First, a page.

Ross Compton was arrested after the September fire based in part from data taken from his pacemaker
The case is believed to be the first of its kind to use data from a beating heart as evidence. In July, Pater evidence from Compton’s pacemaker can be presented at trial.
Middletown detectives said Compton gave statements that were “inconsistent” with evidence collected at the scene.
Compton, who has an artificial heart implant that uses an external pump, told police he was asleep when the fire started. When he awoke and saw the fire, he told police he packed some belongings in a suitcase and bags, broke out the glass of his bedroom window with a cane, and threw the bags and suitcase outside before taking them to his car.
Police then obtained a search warrant for all of the electronic data stored in Compton’s cardiac pacing device, according to court records.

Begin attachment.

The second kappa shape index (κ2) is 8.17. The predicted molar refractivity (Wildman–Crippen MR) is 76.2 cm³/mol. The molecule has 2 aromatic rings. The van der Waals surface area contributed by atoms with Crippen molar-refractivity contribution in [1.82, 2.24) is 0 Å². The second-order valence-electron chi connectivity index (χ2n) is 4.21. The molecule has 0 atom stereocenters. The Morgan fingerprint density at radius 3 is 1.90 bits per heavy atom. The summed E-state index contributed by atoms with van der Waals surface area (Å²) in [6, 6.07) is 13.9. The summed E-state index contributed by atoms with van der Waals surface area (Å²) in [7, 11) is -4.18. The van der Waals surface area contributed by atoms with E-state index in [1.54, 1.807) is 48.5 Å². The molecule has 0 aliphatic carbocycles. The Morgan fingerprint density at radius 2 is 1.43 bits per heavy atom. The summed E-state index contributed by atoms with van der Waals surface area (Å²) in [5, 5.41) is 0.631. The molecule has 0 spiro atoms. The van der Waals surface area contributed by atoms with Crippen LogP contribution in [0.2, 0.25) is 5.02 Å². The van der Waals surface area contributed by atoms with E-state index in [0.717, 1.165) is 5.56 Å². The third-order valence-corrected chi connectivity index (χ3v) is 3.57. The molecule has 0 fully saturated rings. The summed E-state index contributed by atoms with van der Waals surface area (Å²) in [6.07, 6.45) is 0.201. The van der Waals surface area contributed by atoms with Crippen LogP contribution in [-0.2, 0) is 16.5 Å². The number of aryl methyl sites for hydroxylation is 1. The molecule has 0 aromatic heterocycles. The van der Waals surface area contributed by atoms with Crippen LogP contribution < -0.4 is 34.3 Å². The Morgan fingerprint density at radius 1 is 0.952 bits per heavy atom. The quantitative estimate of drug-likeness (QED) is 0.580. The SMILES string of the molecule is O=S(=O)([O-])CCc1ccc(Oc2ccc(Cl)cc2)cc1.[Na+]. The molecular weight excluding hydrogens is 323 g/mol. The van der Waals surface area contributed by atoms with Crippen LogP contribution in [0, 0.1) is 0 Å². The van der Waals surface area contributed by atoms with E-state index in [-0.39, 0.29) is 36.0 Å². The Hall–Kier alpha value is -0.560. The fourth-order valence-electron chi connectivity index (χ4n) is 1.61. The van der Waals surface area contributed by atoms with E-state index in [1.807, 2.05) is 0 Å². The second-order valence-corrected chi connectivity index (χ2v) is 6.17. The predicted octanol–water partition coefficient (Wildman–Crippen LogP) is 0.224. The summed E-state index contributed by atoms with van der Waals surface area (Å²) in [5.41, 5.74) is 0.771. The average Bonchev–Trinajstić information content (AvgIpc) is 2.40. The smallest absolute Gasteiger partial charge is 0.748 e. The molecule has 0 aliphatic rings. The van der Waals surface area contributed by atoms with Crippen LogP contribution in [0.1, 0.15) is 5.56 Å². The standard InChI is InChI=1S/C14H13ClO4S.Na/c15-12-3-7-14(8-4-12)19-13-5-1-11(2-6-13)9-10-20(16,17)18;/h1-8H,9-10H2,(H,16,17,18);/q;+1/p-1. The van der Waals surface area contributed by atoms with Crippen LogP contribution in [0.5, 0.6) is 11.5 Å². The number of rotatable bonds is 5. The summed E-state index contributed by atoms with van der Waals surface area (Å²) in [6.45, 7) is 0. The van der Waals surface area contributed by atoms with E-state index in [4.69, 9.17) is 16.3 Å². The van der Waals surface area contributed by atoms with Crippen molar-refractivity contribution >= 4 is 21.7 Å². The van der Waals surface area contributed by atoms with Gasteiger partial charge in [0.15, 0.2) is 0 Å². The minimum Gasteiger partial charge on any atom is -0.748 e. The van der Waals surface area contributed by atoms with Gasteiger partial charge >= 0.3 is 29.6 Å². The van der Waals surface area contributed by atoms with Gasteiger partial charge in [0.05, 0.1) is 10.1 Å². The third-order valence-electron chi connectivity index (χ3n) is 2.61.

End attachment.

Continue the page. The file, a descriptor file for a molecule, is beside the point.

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The data taken from Compton’s pacemaker included his heart rate, pacer demand, and cardiac rhythms before, during and after the fire.
A cardiologist who reviewed that data determined “it is highly improbable Mr. Compton would have been able to collect, pack and remove the number of items from the house, exit his bedroom window and carry numerous large and heavy items to the front of his residence during the short period of time he has indicated due to his medical conditions,” according to court documents.
Rossi argued the pacemaker evidence should be thrown out because the search was an invasion of Compton’s constitutional rights and unreasonable seizure of his private information.